“I wanted to bring the Prime Minister to this constituency to show him that uncontrolled immigration has hurt this area.”
What I think she really meant was:
“I want to show the Prime Minister that although there isn’t a problem of uncontrolled immigration in this area, uncontrolled UKIP could hurt us.”
(Because how could there be a problem of ‘uncontrolled migration’ in Rochester and Strood? It has a lower-than-average immigrant population than the national, and even regional, level. Its population is 87 per cent white British.)
The then Prime Minister, David Cameron (remember him?) also followed the same line. He said to the electorate:
“I know you are worried about immigration.”
What I think he really meant was:
“You know I am worried about UKIP.”
So worried, that he called for a referendum on Britain’s membership of the EU that he didn’t have to call.
It was all because of an irrational fear of UKIP and their irrational language of fear.
Reported the BBC on the rise of UKIP in 2014:
‘David Cameron’s historic pledge to hold an in/out referendum on UK membership of the EU if the Conservatives won the next election was interpreted by some as an attempt to halt the rise of UKIP, which senior Tories feared could prevent them from winning an overall majority in 2015.’
(Repeat: Previously hardly anyone in Britain was concerned about Britain’s EU membership – it was a minority issue on the far fringes of politics.)
In the same year, Nigel Farage, the then leader of UKIP, told The Telegraph:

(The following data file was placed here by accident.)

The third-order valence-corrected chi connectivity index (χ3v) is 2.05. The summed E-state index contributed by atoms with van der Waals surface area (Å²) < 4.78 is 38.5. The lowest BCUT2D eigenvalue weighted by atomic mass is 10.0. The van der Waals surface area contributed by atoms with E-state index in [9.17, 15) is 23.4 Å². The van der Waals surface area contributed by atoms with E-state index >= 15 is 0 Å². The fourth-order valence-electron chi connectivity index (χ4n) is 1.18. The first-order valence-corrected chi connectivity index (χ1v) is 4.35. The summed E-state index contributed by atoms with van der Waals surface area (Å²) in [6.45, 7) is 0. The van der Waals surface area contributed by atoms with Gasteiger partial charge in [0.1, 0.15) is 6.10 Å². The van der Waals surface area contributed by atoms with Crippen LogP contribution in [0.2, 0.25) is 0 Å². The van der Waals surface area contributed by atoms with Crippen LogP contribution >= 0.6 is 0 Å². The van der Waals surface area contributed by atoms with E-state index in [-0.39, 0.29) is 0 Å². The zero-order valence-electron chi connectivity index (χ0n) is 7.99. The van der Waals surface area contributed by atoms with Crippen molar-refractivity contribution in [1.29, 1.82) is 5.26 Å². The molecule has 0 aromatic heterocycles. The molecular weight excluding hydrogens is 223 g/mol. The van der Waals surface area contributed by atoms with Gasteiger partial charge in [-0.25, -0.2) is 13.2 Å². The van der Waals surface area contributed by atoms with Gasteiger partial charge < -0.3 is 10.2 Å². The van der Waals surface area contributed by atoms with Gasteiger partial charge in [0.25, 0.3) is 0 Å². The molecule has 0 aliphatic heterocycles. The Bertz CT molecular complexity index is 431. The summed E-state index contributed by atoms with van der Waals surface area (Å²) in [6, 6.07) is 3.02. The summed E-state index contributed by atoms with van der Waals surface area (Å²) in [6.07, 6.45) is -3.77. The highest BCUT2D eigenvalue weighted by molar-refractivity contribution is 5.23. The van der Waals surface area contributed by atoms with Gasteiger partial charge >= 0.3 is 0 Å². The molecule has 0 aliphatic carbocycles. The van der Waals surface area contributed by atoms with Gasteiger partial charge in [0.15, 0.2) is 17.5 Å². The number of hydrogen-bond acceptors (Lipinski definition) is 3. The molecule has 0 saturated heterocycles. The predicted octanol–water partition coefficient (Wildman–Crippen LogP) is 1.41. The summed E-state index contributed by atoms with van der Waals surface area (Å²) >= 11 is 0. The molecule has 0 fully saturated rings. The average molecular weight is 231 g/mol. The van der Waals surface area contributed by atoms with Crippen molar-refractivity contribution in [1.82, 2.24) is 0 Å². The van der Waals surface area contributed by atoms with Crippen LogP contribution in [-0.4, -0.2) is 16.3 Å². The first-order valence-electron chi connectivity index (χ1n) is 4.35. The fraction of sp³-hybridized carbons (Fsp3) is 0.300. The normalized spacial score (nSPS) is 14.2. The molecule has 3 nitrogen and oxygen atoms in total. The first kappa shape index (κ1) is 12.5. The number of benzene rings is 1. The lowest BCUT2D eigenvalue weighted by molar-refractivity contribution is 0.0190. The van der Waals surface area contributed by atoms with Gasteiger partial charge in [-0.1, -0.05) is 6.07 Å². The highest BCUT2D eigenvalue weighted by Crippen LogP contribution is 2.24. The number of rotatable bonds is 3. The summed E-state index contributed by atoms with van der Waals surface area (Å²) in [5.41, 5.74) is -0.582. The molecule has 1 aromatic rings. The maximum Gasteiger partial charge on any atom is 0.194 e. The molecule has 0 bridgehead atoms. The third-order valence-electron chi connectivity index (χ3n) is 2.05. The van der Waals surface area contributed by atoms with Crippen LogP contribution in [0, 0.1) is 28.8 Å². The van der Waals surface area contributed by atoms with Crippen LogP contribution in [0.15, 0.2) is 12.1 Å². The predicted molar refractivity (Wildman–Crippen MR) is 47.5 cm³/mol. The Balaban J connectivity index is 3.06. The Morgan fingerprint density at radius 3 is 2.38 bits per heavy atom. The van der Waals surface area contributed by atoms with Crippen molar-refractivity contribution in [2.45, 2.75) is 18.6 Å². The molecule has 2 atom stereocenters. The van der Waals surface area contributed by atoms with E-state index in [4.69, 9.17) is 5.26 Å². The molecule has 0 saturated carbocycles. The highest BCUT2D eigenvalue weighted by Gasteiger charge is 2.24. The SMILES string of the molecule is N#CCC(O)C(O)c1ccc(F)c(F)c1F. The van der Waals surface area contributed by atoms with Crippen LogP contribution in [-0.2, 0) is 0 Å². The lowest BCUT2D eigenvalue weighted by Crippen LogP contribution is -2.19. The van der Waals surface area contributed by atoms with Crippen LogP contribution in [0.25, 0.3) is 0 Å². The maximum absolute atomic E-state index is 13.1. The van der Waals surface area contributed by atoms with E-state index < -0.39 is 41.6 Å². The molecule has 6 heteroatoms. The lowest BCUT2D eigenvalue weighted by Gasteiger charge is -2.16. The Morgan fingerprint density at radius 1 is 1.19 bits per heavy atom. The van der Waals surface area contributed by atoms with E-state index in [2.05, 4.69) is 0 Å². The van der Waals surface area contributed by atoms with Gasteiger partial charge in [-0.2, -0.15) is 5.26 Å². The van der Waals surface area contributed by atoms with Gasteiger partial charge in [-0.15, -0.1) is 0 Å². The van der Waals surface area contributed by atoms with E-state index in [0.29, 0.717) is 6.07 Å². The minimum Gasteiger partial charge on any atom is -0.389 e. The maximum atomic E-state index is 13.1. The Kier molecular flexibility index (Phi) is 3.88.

“Parts of the country have been taken over by foreigners and mass immigration has left Britain as unrecognisable.”
It was nonsense of course.
Britons didn’t have a serious problem of migration before the likes of Nigel Farage told them they did.
If you look at a 2014 map of where UKIP had the highest support, it was mostly in the areas of Britain with the least migration.
And conversely, in the areas with lots of migrants, UKIP mostly had the least support.
The foreign-born of Britain only represent around 12% of the population – that’s a normal proportion for most modern, thriving western democracies.
Even among those 12% of foreign-born are many considered to be British, such as Boris Johnson, born in New York, and Joanna Lumley, born in India.
And citizens from the rest of the EU living in the UK represented only 5% of the population – that’s small and hardly ‘mass migration.’
A few weeks after the 2016 referendum result, the then Tory MP, Oliver Letwin, said that British politicians “made a terrible mistake” in failing to take on the argument about immigration, the argument spread by UKIP.
He told The Times:
“We all, the Labour party and the Conservative Party alike … made a terrible mistake, which was not to take on the argument about migration.”
He added that UKIP exploited the failure of mainstream politicians to “put the counter-argument” that “migration enriches the country in every way.”
Gandhi got it right when he said:
‘The enemy is fear. We think it is hate, but it is really fear.’
Our main political parties and national newspapers could have saved us from an irrational fear of migrants that led directly to Brexit.
Instead, they pandered to UKIP and promoted the fear.
And now the fear has won, and it is still being encouraged by politicians and papers.
- Migrants are a boon, not a burden for Britain.
- EU membership has helped our country and did not hinder it.
Somehow, facts need to win over fear. And until that happens, Britain is on a dangerous and debilitating path.
▪ DAILY EXPRESS HEADLINES: The 2011 headline that millions of families were benefit cheats was entirely incorrect. See Full Fact report. And the 2015 headline that illegal immigrants were pouring into Britain was also false. See Full Fact response.